Specimens to be tested for COVID-19 are seen in Surrey, B.C., on Thursday, March 26, 2020. Ontario’s overly cautious approach to COVID-19 testing is endangering lives and hindering efforts to rein in soaring infections that are ravaging long-term care facilities, filling ICU beds and lurking silently in communities, say critics alarmed by the province’s admission that labs can handle four times the number of tests they receive. THE CANADIAN PRESS/Darryl Dyck

Specimens to be tested for COVID-19 are seen in Surrey, B.C., on Thursday, March 26, 2020. Ontario’s overly cautious approach to COVID-19 testing is endangering lives and hindering efforts to rein in soaring infections that are ravaging long-term care facilities, filling ICU beds and lurking silently in communities, say critics alarmed by the province’s admission that labs can handle four times the number of tests they receive. THE CANADIAN PRESS/Darryl Dyck

B.C. reports 122 new COVID-19 cases as health officials urge smaller social circles

Health officials urge against shaming and blaming patients

B.C. reported 122 new cases of COVID-19 on Wednesday (Sept. 16), as the number of active cases topped 1,600.

The number of total confirmed cases since the pandemic began has increased to 7,498, while the number of people under public health monitoring has dropped just under 3,000 to 2,966. There are currently 1,614 active cases, 60 of whom are hospitalized and 23 in ICU.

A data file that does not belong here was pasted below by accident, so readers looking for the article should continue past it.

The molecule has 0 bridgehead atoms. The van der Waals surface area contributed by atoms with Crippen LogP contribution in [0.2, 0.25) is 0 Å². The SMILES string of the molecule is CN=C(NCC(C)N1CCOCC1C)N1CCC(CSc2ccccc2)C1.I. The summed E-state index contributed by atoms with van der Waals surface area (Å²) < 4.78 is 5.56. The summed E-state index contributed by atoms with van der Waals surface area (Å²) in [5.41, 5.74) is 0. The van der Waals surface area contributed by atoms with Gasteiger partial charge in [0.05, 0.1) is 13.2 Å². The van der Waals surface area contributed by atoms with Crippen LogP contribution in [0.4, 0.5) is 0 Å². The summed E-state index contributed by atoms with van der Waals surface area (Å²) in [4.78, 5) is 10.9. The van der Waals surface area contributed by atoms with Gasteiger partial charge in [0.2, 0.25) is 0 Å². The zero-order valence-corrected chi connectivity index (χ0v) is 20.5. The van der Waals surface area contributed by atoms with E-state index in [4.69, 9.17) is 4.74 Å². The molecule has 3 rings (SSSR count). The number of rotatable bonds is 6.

There have been no new COVID-19 deaths, with the death toll remaining at 219.

“As we learn more and better understand where the risks exist, we will continue to adjust our COVID-19 approach and response in B.C. to protect those who are most vulnerable,” Health Minister Adrian Dix and provincial health officer Dr. Bonnie Henry said in a joint statement.

Health officials urged British Columbians to not “blame and shame” people who get infected with the novel coronavirus, in fear of dissuading people from coming forward to get tested.

Dix and Henry also repeated their warning to shrink social circles, or “stick to six” as the health minister has dubbed it at prior press briefings.

“Large gatherings have been a steady source of transmission. However, many of the new cases we are seeing in the past weeks are from small gatherings where people see different groups of friends on different days – inadvertently spreading the virus to many people,” health officials said. They reminded people to stick to a self-contained bubble of six people, and not come into close contact with different groups and people regularly.

The province did not report any new outbreaks in health-care settings on Wednesday; the count remains at 14, with 11 in long-term care and three in acute care.

B.C. did announce that it will begin to post exposures to COVID-19 at schools on a public website, following weeks of criticism.

READ MORE: B.C. to begin publicly listing COVID-19 school exposure events

READ MORE: Vancouver airport to pilot pre-flight COVID-19 tests for select WestJet passengers


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